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How can I treat my dog’s nasal discharge at home?

For a dog with just a slightly runny nose and maybe more sneezing or reverse-sneezing than usual, certain antihistamines can be used safely. Your veterinarian’s office will be able to advise you of a safe over-the-counter product and dose to use. It’s important to note that not all forms of drugs are appropriate.

If your dog is having a nosebleed, the same sorts of tips and tricks we use with people can come in handy. Get an absorbent cloth and apply gentle pressure at the site of bleeding. This may take several minutes. 

Nosebleeds in dogs are pretty rare, but when it happens, keep your dog calm and try to gently stop the bleeding. If the bleeding doesn’t stop within a few minutes, this is a sign of something more serious.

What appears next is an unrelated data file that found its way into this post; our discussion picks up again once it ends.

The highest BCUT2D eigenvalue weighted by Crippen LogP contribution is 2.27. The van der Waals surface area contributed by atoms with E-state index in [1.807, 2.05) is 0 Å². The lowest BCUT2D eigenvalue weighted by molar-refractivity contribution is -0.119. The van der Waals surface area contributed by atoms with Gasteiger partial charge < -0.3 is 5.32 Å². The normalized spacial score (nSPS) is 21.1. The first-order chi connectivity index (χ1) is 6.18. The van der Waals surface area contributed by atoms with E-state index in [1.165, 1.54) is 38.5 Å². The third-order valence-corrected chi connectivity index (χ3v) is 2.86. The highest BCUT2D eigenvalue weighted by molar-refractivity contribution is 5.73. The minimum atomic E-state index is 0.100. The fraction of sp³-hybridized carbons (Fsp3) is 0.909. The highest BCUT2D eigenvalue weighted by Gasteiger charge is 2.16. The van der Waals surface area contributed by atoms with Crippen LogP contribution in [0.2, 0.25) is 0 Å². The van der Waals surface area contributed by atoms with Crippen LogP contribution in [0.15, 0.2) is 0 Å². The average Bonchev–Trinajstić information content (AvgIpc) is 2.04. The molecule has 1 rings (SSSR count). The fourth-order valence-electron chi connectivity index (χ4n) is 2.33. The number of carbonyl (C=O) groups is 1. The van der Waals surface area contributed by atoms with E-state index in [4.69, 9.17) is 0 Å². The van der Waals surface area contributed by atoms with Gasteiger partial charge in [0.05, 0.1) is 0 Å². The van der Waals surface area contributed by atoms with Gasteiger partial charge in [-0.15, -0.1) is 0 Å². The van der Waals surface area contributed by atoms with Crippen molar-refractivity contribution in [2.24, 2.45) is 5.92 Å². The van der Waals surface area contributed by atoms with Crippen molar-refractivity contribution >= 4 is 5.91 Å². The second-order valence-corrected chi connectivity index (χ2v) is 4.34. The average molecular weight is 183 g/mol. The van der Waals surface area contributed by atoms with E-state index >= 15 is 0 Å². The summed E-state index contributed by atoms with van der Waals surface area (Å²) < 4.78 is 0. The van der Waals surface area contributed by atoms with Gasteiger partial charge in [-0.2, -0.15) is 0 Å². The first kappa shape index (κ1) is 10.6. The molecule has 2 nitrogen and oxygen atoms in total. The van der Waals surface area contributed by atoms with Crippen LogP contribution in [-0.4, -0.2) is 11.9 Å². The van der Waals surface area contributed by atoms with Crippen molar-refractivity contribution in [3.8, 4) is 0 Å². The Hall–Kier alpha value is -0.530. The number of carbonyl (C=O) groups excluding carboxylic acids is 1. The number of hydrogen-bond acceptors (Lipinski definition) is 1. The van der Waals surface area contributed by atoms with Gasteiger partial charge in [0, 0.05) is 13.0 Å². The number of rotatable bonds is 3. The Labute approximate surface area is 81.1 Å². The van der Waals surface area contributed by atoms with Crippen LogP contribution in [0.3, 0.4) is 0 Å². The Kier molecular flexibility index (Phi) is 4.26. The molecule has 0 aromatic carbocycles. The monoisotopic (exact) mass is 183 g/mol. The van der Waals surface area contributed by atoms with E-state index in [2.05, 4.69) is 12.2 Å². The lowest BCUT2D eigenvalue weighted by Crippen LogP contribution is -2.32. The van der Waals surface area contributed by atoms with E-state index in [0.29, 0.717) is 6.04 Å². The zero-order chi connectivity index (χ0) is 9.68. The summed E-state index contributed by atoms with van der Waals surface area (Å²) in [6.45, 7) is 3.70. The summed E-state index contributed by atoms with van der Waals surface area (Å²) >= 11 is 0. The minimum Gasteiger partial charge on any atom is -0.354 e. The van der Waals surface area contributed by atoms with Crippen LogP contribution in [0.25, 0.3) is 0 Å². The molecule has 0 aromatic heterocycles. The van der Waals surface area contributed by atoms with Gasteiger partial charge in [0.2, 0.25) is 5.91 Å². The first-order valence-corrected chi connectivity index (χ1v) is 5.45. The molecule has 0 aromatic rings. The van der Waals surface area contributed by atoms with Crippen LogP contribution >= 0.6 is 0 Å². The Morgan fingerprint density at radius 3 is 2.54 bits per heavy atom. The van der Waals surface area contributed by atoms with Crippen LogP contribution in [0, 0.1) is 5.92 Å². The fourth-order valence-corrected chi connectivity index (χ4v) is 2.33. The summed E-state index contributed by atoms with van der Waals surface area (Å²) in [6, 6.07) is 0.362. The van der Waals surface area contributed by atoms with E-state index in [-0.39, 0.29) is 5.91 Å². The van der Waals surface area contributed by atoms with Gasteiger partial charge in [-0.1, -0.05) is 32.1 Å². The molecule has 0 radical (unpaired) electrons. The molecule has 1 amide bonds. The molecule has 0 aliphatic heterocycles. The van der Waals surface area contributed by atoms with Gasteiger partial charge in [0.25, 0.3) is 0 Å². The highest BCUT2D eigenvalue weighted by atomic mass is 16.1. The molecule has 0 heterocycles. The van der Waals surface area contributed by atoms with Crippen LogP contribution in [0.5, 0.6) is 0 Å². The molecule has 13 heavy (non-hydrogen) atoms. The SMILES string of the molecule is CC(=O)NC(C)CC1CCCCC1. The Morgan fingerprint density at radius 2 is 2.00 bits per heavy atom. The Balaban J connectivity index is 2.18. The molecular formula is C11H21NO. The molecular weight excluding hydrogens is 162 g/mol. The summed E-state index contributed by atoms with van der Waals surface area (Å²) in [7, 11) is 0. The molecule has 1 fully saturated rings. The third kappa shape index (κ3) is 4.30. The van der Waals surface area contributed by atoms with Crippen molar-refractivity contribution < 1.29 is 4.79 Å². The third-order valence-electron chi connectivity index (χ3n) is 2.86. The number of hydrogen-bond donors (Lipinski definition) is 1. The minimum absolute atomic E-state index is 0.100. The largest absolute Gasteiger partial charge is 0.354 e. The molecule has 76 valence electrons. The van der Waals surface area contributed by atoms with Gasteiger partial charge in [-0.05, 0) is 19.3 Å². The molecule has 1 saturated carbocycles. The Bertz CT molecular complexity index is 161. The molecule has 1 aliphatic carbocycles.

Keep your dog as calm as possible as elevated blood pressure will increase bleeding. If they will allow it, you can also try placing a cold pack over their muzzle.

Call your veterinarian if the bleeding has not stopped within a few minutes. This could be an emergency situation. Even if it does stop bleeding, you’ll want to make an appointment with your veterinarian to determine why it happened in the first place.

If your dog has thick, mucoid, green, yellow, or bloody nasal discharge, you should always seek prompt veterinary attention.

Pro Tip:

To stop your dog’s nose from bleeding, apply gentle pressure at the bridge of the nose with an absorbent cloth and keep your dog calm.

Don’t tilt your dog’s head backwards or stick something into their nostril. If bleeding does not stop, you need to contact a veterinary hospital right away.

References for Discharge from Nose

Worried about Discharge from Nose in your dog?

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